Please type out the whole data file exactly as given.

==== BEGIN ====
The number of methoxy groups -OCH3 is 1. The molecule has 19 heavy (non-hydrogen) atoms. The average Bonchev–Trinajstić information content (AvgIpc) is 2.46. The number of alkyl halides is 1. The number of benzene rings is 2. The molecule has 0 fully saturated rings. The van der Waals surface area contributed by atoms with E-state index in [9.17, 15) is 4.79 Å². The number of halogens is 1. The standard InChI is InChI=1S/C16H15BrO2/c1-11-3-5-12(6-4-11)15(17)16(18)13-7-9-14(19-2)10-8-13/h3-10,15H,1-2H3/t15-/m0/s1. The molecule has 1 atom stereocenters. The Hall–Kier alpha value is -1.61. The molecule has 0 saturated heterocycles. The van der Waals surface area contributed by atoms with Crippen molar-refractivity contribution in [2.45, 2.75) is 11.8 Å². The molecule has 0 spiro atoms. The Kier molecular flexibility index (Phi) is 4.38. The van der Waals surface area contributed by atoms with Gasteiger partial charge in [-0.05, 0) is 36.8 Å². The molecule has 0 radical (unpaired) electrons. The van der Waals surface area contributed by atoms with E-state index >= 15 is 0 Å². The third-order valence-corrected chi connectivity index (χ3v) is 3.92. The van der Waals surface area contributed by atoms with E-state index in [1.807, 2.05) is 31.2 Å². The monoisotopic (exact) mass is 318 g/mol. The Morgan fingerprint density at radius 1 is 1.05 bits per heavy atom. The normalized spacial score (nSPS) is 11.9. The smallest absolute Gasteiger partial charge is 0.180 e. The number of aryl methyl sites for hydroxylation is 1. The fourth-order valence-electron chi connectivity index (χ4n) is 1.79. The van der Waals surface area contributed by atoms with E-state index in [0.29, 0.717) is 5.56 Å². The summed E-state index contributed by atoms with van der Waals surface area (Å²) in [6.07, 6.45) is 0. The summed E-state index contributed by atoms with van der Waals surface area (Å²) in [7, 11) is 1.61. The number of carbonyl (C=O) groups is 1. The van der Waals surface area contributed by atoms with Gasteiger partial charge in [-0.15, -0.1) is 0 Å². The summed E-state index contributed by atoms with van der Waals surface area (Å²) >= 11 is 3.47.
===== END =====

The number of methoxy groups -OCH3 is 1. The molecule has 19 heavy (non-hydrogen) atoms. The average Bonchev–Trinajstić information content (AvgIpc) is 2.46. The number of alkyl halides is 1. The number of benzene rings is 2. The molecule has 0 fully saturated rings. The van der Waals surface area contributed by atoms with E-state index in [9.17, 15) is 4.79 Å². The number of halogens is 1. The standard InChI is InChI=1S/C16H15BrO2/c1-11-3-5-12(6-4-11)15(17)16(18)13-7-9-14(19-2)10-8-13/h3-10,15H,1-2H3/t15-/m0/s1. The molecule has 1 atom stereocenters. The Hall–Kier alpha value is -1.61. The molecule has 0 saturated heterocycles. The van der Waals surface area contributed by atoms with Crippen molar-refractivity contribution in [2.45, 2.75) is 11.8 Å². The molecule has 0 spiro atoms. The Kier molecular flexibility index (Phi) is 4.38. The van der Waals surface area contributed by atoms with Gasteiger partial charge in [-0.05, 0) is 36.8 Å². The molecule has 0 radical (unpaired) electrons. The van der Waals surface area contributed by atoms with E-state index >= 15 is 0 Å². The third-order valence-corrected chi connectivity index (χ3v) is 3.92. The van der Waals surface area contributed by atoms with E-state index in [1.807, 2.05) is 31.2 Å². The monoisotopic (exact) mass is 318 g/mol. The Morgan fingerprint density at radius 1 is 1.05 bits per heavy atom. The normalized spacial score (nSPS) is 11.9. The smallest absolute Gasteiger partial charge is 0.180 e. The number of aryl methyl sites for hydroxylation is 1. The fourth-order valence-electron chi connectivity index (χ4n) is 1.79. The van der Waals surface area contributed by atoms with E-state index in [0.29, 0.717) is 5.56 Å². The summed E-state index contributed by atoms with van der Waals surface area (Å²) in [6.07, 6.45) is 0. The summed E-state index contributed by atoms with van der Waals surface area (Å²) in [7, 11) is 1.61. The number of carbonyl (C=O) groups is 1. The van der Waals surface area contributed by atoms with Gasteiger partial charge in [-0.15, -0.1) is 0 Å². The summed E-state index contributed by atoms with van der Waals surface area (Å²) >= 11 is 3.47.